Debunking Myths: Blood Pressure and Blood Draws After Breast Surgery
Breast Surgery Common Concerns & Misconceptions
As a dedicated breast surgeon, I want to address common concerns and misconceptions that often arise after breast surgery. You may have heard advice like, "The arm on the side of your breast surgery is off limits... No blood draws, blood pressures, nothing!"
At first glance, this recommendation might seem reasonable. After all, one of the potential risks associated with breast surgery involving lymph nodes in the armpit is arm swelling, or lymphedema, a build-up of fluid. It's true that this occurs in about 1 in 5 patients when a majority of lymph nodes are removed during surgery. The fear is that manipulating the arm might lead to swelling. However, let me assure you, this is not entirely true!"
Over the years, I've encountered concerns from many, including hospital staff, about touching the arm where the surgery was performed. Nevertheless, numerous studies have investigated the connection between breast cancer-related lymphedema and factors such as air travel, blood pressure measurements on the same side, and blood draws. A study published in Lancet Oncology in 2016 reviewed 31 original articles that investigated lifestyle-associated risk factors and their impact on lymphedema about whether precautions for breast cancer-related lymphedema made a substantial difference. The researchers found that a majority of these studies did not show a significant difference in lymphedema rates when blood draws and blood pressure measurements were taken on the same side as the surgery. The few that did suggest a difference typically provided low levels of evidence or were inconclusive.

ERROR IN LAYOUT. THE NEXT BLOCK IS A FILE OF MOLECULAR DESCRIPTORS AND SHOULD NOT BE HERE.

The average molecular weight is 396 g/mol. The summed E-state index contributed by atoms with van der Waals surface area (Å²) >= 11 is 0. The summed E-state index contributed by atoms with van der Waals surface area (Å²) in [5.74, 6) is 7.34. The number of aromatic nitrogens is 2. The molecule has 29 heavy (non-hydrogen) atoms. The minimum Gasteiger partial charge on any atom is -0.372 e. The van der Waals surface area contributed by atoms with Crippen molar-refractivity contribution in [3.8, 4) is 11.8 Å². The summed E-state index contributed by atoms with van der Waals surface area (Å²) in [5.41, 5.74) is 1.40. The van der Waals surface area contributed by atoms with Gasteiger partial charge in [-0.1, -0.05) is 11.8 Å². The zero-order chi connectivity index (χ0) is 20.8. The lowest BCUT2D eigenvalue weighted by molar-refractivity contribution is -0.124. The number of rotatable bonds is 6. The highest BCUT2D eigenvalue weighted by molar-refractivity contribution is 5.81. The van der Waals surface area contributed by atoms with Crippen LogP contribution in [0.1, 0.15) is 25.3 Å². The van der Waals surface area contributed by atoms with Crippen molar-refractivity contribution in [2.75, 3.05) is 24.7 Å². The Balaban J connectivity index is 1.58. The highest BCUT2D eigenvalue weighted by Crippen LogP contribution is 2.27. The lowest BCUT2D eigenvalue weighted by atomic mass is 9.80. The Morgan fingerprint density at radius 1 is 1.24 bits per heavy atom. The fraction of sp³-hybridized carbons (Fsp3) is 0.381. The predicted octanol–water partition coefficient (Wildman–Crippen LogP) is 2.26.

While I would certainly recommend choosing the non-surgery arm when given the option, in many scenarios, it is likely acceptable to use the arm on the side of the surgery, especially if it has been several years since the operation. If you are unsure, always consult with your breast oncology team or healthcare provider. Your well-being and peace of mind are of utmost importance!
For any questions related to your to breast health, make sure to contact your primary care physician or your dedicated BILH breast cancer care team.
Jason Wiseman, MD, MPH, is a surgical oncologist at Lahey Hospital & Medical Center, specializing in general surgery.